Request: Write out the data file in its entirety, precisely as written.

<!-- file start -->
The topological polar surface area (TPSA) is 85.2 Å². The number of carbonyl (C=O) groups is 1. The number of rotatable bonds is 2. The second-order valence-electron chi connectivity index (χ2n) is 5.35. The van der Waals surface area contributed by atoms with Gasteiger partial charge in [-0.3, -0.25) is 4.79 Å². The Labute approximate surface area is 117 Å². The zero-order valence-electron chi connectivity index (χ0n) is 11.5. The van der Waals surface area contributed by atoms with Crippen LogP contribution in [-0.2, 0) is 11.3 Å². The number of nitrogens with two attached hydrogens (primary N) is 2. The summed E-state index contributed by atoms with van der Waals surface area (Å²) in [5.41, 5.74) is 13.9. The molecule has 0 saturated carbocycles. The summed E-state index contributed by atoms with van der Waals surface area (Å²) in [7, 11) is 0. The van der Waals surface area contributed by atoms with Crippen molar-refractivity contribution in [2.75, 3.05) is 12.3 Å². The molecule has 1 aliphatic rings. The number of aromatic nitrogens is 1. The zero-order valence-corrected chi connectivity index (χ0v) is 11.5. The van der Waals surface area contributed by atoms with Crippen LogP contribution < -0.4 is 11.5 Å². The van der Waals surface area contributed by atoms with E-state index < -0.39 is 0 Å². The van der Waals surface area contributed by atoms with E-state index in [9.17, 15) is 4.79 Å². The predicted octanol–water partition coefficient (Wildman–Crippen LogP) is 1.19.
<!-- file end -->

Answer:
The topological polar surface area (TPSA) is 85.2 Å². The number of carbonyl (C=O) groups is 1. The number of rotatable bonds is 2. The second-order valence-electron chi connectivity index (χ2n) is 5.35. The van der Waals surface area contributed by atoms with Gasteiger partial charge in [-0.3, -0.25) is 4.79 Å². The Labute approximate surface area is 117 Å². The zero-order valence-electron chi connectivity index (χ0n) is 11.5. The van der Waals surface area contributed by atoms with Crippen LogP contribution in [-0.2, 0) is 11.3 Å². The number of nitrogens with two attached hydrogens (primary N) is 2. The summed E-state index contributed by atoms with van der Waals surface area (Å²) in [5.41, 5.74) is 13.9. The molecule has 0 saturated carbocycles. The summed E-state index contributed by atoms with van der Waals surface area (Å²) in [7, 11) is 0. The van der Waals surface area contributed by atoms with Crippen molar-refractivity contribution in [2.75, 3.05) is 12.3 Å². The molecule has 1 aliphatic rings. The number of aromatic nitrogens is 1. The zero-order valence-corrected chi connectivity index (χ0v) is 11.5. The van der Waals surface area contributed by atoms with Crippen LogP contribution < -0.4 is 11.5 Å². The van der Waals surface area contributed by atoms with E-state index < -0.39 is 0 Å². The van der Waals surface area contributed by atoms with E-state index in [9.17, 15) is 4.79 Å². The predicted octanol–water partition coefficient (Wildman–Crippen LogP) is 1.19.